Summary

In the twentieth century Earth sent probes, transmissions and welcoming messages to the stars. Unfortunately, someone noticed. The Galactics arrived with their battle fleet in 2052. Rather than being exterminated under a barrage of hell-burners, Earth joined their vast Empire. Swearing allegiance to our distant alien overlords wasn't the only requirement for survival. We also had to have something of value to trade, something that neighboring planets would pay their hard-earned credits to buy. As most of the local worlds were too civilized to have a proper army, the only valuable service Earth could provide came in the form of soldiers…someone had to do their dirty work for them, their fighting and dying.
I, James McGill, was born in 2099 on the fringe of the galaxy. When Hegemony Financial denied my loan applications, I was kicked out of the university and I turned to the stars. My first campaign involved the invasion of a mineral-rich planet called Cancri-9, better known as Steel World. The attack didn't go well, and now Earth has entered a grim struggle for survival. Humanity's mercenary legions go to war in Steel World, best-selling author B. V. Larson's latest science fiction novel.
©2013 B. V. Larson (P)2013 Audible, Inc.
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Customer Reviews

Most Helpful
4 out of 5 stars
By luke on 10-06-15

Should I start this series

Where does Steel World rank among all the audiobooks you’ve listened to so far?

I like a series to enjoy the immersive continuity. This seems quite light in tone though isn't the worst first in a series effort I've read. Some pleasant steps off the story to highlight or detail some tech or history with characterisation nicely done but perhaps with a little more depth. At around 10-11 hrs its quite a bit shorter than my usual read which kept the pace up, the rambling at minimum and overall a good bit of escape.

What other book might you compare Steel World to, and why?

It had a feeling of a comic book with more depth. An unusual plot premise that did take me by surprise. Light easy listening science fiction.

What does Mark Boyett bring to the story that you wouldn’t experience if you had only read the book?

Mark Boyett has a pleasing repertoire of voice and gave the characters a warmth that wasn't quite as evident in the writing.

If you made a film of this book, what would be the tag line be?

A fight for mankind

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4 of 4 people found this review helpful

4 out of 5 stars
By Gary Sereno on 09-06-15

Read like the diaries of a soldier, but works well

It's an odd one. The story is basic and has a few possible plot holes, but it works. The tale is just from one man from a personal perspective, which could make it one directional, but again it works.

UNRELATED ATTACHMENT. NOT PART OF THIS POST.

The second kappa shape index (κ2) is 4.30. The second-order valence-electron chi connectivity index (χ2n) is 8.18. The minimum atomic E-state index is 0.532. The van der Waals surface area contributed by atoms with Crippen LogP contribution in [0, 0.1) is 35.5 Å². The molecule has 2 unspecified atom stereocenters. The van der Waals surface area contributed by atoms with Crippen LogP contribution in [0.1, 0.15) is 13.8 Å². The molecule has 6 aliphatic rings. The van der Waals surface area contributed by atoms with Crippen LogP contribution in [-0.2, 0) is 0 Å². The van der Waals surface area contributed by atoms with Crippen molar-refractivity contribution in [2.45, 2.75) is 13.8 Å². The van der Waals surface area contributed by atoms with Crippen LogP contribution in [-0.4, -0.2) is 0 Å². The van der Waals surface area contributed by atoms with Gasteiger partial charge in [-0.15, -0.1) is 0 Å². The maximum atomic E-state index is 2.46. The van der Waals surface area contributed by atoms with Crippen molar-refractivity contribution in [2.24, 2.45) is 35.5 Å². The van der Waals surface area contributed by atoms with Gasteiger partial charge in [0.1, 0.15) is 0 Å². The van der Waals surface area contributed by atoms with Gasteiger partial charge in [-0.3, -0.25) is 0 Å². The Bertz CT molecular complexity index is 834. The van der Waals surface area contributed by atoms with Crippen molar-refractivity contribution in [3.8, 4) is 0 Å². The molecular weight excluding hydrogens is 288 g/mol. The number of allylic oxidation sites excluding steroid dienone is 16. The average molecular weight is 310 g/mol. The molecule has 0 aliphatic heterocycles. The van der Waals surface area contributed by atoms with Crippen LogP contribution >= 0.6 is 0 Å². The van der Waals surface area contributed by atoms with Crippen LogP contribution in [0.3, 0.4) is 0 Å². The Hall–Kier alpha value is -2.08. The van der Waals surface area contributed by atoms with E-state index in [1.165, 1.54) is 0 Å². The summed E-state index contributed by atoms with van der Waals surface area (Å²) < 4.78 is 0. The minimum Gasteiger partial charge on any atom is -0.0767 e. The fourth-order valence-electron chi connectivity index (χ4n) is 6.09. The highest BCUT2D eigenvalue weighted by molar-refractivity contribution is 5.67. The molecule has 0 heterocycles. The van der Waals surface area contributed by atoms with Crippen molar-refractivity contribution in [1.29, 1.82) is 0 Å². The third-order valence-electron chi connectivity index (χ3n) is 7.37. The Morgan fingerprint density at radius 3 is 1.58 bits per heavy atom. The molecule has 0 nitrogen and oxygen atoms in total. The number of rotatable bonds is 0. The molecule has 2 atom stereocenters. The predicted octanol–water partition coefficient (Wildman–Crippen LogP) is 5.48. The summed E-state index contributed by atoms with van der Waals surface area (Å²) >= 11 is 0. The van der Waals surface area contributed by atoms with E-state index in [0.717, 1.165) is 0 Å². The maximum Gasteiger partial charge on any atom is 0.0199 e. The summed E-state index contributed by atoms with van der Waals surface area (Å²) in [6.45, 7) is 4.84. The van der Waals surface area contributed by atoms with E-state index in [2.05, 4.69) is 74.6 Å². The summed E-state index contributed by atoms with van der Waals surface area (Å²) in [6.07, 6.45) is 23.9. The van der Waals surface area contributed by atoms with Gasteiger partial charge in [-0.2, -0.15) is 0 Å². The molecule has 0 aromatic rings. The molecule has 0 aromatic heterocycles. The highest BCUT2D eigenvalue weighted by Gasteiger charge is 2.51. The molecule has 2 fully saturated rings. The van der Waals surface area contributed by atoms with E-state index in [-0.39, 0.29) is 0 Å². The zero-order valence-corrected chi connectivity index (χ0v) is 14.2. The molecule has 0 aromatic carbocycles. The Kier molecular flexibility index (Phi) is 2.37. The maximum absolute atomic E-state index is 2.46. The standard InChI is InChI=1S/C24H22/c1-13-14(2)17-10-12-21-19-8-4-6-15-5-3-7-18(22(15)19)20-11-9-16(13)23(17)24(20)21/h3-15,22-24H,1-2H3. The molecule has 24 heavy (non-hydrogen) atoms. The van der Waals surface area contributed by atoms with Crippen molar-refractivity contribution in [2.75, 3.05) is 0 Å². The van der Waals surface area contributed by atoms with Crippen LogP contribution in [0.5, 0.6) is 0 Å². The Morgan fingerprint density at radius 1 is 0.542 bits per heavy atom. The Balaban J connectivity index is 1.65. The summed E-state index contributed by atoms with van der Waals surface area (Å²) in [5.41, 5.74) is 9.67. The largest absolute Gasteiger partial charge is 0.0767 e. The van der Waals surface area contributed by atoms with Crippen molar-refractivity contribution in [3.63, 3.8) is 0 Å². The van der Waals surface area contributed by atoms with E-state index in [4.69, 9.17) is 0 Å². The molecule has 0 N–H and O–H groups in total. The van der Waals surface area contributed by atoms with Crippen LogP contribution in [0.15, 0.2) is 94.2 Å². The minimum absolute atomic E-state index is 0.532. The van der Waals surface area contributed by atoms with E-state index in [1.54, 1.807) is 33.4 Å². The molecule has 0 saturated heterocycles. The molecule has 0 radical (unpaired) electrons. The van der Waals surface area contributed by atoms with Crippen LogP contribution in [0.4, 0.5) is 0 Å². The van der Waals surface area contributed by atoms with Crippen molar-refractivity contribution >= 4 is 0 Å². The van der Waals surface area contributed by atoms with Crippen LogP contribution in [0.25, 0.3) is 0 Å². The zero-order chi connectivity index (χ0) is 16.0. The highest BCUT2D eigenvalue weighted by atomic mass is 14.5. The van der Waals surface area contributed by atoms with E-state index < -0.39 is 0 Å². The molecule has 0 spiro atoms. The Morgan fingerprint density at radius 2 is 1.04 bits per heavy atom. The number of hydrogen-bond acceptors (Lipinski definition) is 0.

A certain amount of my liking of this book is the reading of it. Mark Boyett reds it like it's a series of war diaries, making it feel partly like it's a documentary on past events rather than a story in the future. I think with out this I may well have been disappointed.

I'm looking forwards to the second book, just hoping the story does not lose it's way as I can see limitations in where this tale can go.

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3 of 3 people found this review helpful

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Customer Reviews

Most Helpful
5 out of 5 stars
By Don Gilbert on 05-12-13

Classic Space Opera

Cast from the mold of Star Ship Troopers and B.V. Larson’s other great space adventure, his Space Force series, Steel World; Undying Mercenaries is a high speed, high adventure, military Sci-Fi, page turner.
Having already submitted to the vast empire of the Galactics, Earth is in a struggle for survival and humanities legions of mercenaries must battle on planet Cancri-9, better known as Steel World to endure; but death is not the usual final obstacle as these mercenaries have the ability to regenerate.
It’s an interesting concept, the book has several plot twists and the characters are well developed and believable.
This is a story begging to be a series; and the narrator, Mark Boyett, gives a great performance.

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51 of 60 people found this review helpful

5 out of 5 stars
By crazybatcow on 11-07-16

Oh, hey, it's a surprisingly good military sci-fi

This turned out to be a very good military sci-fi book. I was surprised since the only other book I read by Larson was just on the edge of being unreadable. No, seriously, I went in with very low expectations of his writing skills and ended up not wanting to put the book down.

It is a fairly straight forward military sci-fi where aliens have a large presence. We follow the story only from the human side, but the alien species involved are distinct from each other and reasonably well-built. Sure, there are lizards, but as an alien species, they are just as plausible as any other alien species. The tech involved is interesting (and pretty cool) and the galactic "rules" that all the species live by are logical and consistent.

Is the main character a bit of an azz?... well, sure, but it isn't over the top and he isn't smarmy about it. There aren't any significant female characters in the book - those that are there are mainly viewed as "rewards" - but they aren't particularly objectified either, and they certainly are not bimbo sexpots (which is a nice change).

The narration is very good and there is no sex or gore and I don't actually recall any swearing. For a read-alike, you could try Marko Kloos' Frontlines series - they are quite similar in writing style and content. Oh, and Morgan's Kovacs series is kinda similar in tech-concept (but much more graphic).

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10 of 12 people found this review helpful

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